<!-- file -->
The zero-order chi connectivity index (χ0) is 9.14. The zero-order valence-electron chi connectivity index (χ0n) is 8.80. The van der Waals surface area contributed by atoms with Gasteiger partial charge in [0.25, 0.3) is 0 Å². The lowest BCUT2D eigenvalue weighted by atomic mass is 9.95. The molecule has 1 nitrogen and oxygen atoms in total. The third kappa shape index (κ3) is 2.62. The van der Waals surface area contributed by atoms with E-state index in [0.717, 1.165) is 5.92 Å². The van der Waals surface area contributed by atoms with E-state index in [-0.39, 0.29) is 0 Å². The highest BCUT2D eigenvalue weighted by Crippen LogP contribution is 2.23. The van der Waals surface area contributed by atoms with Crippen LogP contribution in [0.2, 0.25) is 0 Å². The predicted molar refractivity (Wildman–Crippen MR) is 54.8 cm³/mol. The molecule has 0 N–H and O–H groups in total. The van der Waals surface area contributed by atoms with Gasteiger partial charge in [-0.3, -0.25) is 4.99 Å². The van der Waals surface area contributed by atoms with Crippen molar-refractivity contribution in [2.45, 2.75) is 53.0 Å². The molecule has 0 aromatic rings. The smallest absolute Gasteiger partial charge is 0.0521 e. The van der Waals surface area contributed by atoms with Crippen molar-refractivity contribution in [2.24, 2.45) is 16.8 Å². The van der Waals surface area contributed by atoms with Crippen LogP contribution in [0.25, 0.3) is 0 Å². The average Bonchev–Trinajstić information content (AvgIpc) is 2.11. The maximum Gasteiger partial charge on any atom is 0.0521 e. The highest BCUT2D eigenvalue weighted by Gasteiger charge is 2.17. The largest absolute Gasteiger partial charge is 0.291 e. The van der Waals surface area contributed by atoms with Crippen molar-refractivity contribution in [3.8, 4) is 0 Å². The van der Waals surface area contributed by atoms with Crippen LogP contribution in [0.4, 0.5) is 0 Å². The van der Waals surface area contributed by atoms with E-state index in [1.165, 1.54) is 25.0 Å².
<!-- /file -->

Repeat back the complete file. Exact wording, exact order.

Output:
The zero-order chi connectivity index (χ0) is 9.14. The zero-order valence-electron chi connectivity index (χ0n) is 8.80. The van der Waals surface area contributed by atoms with Gasteiger partial charge in [0.25, 0.3) is 0 Å². The lowest BCUT2D eigenvalue weighted by atomic mass is 9.95. The molecule has 1 nitrogen and oxygen atoms in total. The third kappa shape index (κ3) is 2.62. The van der Waals surface area contributed by atoms with E-state index in [0.717, 1.165) is 5.92 Å². The van der Waals surface area contributed by atoms with E-state index in [-0.39, 0.29) is 0 Å². The highest BCUT2D eigenvalue weighted by Crippen LogP contribution is 2.23. The van der Waals surface area contributed by atoms with Crippen LogP contribution in [0.2, 0.25) is 0 Å². The predicted molar refractivity (Wildman–Crippen MR) is 54.8 cm³/mol. The molecule has 0 N–H and O–H groups in total. The van der Waals surface area contributed by atoms with Gasteiger partial charge in [-0.3, -0.25) is 4.99 Å². The van der Waals surface area contributed by atoms with Crippen molar-refractivity contribution in [2.45, 2.75) is 53.0 Å². The molecule has 0 aromatic rings. The smallest absolute Gasteiger partial charge is 0.0521 e. The van der Waals surface area contributed by atoms with Crippen molar-refractivity contribution in [2.24, 2.45) is 16.8 Å². The van der Waals surface area contributed by atoms with Crippen LogP contribution in [0.25, 0.3) is 0 Å². The average Bonchev–Trinajstić information content (AvgIpc) is 2.11. The maximum Gasteiger partial charge on any atom is 0.0521 e. The highest BCUT2D eigenvalue weighted by Gasteiger charge is 2.17. The largest absolute Gasteiger partial charge is 0.291 e. The van der Waals surface area contributed by atoms with Crippen molar-refractivity contribution in [3.8, 4) is 0 Å². The van der Waals surface area contributed by atoms with Crippen LogP contribution in [0.4, 0.5) is 0 Å². The van der Waals surface area contributed by atoms with E-state index in [1.165, 1.54) is 25.0 Å².